I have concerns for my grandson’s safety regarding the method of lightning protection used at his new school. They have not used the conventional copper down conductors but have instead used the steel columns, which have also been painted which, in my view increase the dangers of the strike.
These VERTICAL steel coloumns are NUMEROUS and strategically located INSIDE the building and within touching distance of pupils. There are numerous other steel objects as integral part of the school which have not been bonded to the LPS: steel downpipes, steel windows, steel staircase, floodlights, etc.
My limited knowledge of the LPS specifications are that the Steel Structures can be used but they must be insulated or isolated to the first 3 meters. I hope you can reasure me on this matter.
Thank you for your question regarding Lighting Protection Systems (LPS) in public buildings. It is our pleasure to help.
It sounds from your email that you are quite frustrated by the lack of response from your grandson’s school. We have found that lightning is an underrated risk in the eyes of the public, as single lightning events typically claim only one or two victims per incident and generally causes only localized destruction. Lightning strikes are a very serious and dangerous natural phenomenon; we hope that our response will alleviate some of your concerns.
To start, here are a few interesting statistics about lightning strikes:
- Lightning can generate temperatures in excess of 50,000 degrees Fahrenheit
- Lightning bolts have been measured to have as much as 200,000 amps and from 100 Million to 1 Billion volts (from cloud to earth)
- As you read this, there are some 1,800 thunderstorms occurring somewhere on the earth equating to 16 million storms each year.
- In the United States alone, electronic monitoring devices record an annual average of 25 million flashes of lightning from the cloud to ground
- It has been estimated that there are 100 lightning strikes per second, or 8,640,00 times a day, occurring somewhere on the planet
- Annually, lightning kills more people than tornadoes, hurricanes or winter storms. It is second only to flash floods in deaths from annual storm-related hazards.
- The Federal Emergency Management Agency (FEMA) estimates there are 750 severe injuries and 200 deaths in the U.S. from lightning each year
- In the U.S. the odds of becoming a lightning victim in any one year is 1 in 700,000. In your lifetime the odds of being struck by lightning is 1 in 3,000.
- 20% of all lightning strike victims die
- 70% of survivors will suffer serious long-term injuries
- 85% of lightning victims are young men and children between the ages of 10 and 35 engaged in outdoor activities
- More than 10,000 forest fires caused by lightning annually
- In the U.S. lightning causes an estimated $4-5 billion in damage annually
We relay this information primarily to inform you that you are right to be concerned. However, you are quite fortunate to be located in the British Isles. England is arguably the world leader in lightning protection and has codified it’s knowledge in the excellent BS EN 62305:2006 document. While this document itself is quite cumbersome, the following link will summarize its contents. Please note under section 3 that there are very specific requirements for using steel columns as part of the lightning protection system.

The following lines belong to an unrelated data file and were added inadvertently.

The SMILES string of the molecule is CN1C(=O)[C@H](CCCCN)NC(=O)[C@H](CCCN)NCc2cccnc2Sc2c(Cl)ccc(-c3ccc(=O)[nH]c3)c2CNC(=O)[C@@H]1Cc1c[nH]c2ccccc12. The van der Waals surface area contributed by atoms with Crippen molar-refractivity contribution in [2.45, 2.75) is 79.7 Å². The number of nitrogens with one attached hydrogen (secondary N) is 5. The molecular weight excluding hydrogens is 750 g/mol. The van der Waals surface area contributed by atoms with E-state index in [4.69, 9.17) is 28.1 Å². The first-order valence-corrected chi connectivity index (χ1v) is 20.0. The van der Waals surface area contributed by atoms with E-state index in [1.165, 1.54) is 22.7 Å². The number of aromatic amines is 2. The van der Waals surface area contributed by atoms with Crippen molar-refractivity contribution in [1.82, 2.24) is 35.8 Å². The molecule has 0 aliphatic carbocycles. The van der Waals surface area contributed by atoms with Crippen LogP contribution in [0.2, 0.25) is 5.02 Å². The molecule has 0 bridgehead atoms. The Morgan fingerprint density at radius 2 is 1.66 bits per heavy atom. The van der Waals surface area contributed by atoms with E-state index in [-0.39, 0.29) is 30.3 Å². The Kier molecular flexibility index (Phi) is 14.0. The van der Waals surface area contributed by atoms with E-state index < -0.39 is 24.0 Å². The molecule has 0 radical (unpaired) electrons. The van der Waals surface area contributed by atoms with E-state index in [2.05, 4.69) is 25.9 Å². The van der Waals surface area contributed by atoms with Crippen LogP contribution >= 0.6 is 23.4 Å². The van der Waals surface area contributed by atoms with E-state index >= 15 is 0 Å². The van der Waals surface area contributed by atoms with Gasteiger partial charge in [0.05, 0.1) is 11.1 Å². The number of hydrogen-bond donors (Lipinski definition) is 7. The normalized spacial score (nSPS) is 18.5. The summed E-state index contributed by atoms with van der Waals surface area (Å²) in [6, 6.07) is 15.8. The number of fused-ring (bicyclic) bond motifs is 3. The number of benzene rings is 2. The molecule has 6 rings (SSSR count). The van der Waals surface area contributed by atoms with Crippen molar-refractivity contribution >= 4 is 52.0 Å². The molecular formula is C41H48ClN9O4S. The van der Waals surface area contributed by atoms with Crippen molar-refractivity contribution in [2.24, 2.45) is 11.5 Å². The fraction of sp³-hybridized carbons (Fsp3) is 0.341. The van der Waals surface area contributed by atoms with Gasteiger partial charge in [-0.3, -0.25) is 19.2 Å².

We would recommend that you contact your grandson’s school and ask for a copy of the Risk Factor Assessment as required under BS EN 62305:2006. Rest assured, if the Lightning Protections System (LPS) for the school was built in accordance with BS EN 62305:2006, your grandson is safe.
Now, to your point about the steel columns being within touch range of the children; this is called Touch Voltage. While it is a difficult concept to understand, the situation is not that different from why birds on a high-voltage wires and not electrocuted; there is no voltage difference between the birds feet. Now, if the bird were to straddle two separate wires… that would be a well cooked bird.
The same is true for humans as long as there is no difference in potential between the feet and hands. The students at the school will be quite safe as long as the steel rebar in the concrete is bonded to the LPS (as required under BS EN 62305:2006). In fact, for certain situations, adding insulation can actual generate voltages that would not have existed without the added resistance. The following link talks about Touch Voltages and other Human Safety hazards:
Now with all of the above said, we agree with you in principle; that LPS’ should be designed to protect the building by directing as much of the lightning energy away from the structure as possible. Using the building as a conductor goes against that fundamental principle and unnecessarily places lightning energy directly into a structure and all its electronic equipment. But then again, there is a long and successful history of structures using building steel as part of the LPS. While it may seem that your grandson’s school has chosen this Lightning Protection method simply to save money (and it may well have), you should know that the method does in fact work, when done properly.
We hope you find this information useful. If you should have any further questions or concerns, please do not hesitate to call during normal working hours (California time) and one of our engineers will be glad to speak with you , free of charge.
The Engineering Team at E&S Grounding Solutions
Photo credit: http://www.flickr.com/photos/[email protected]/5683294429/sizes/l/in/photostream/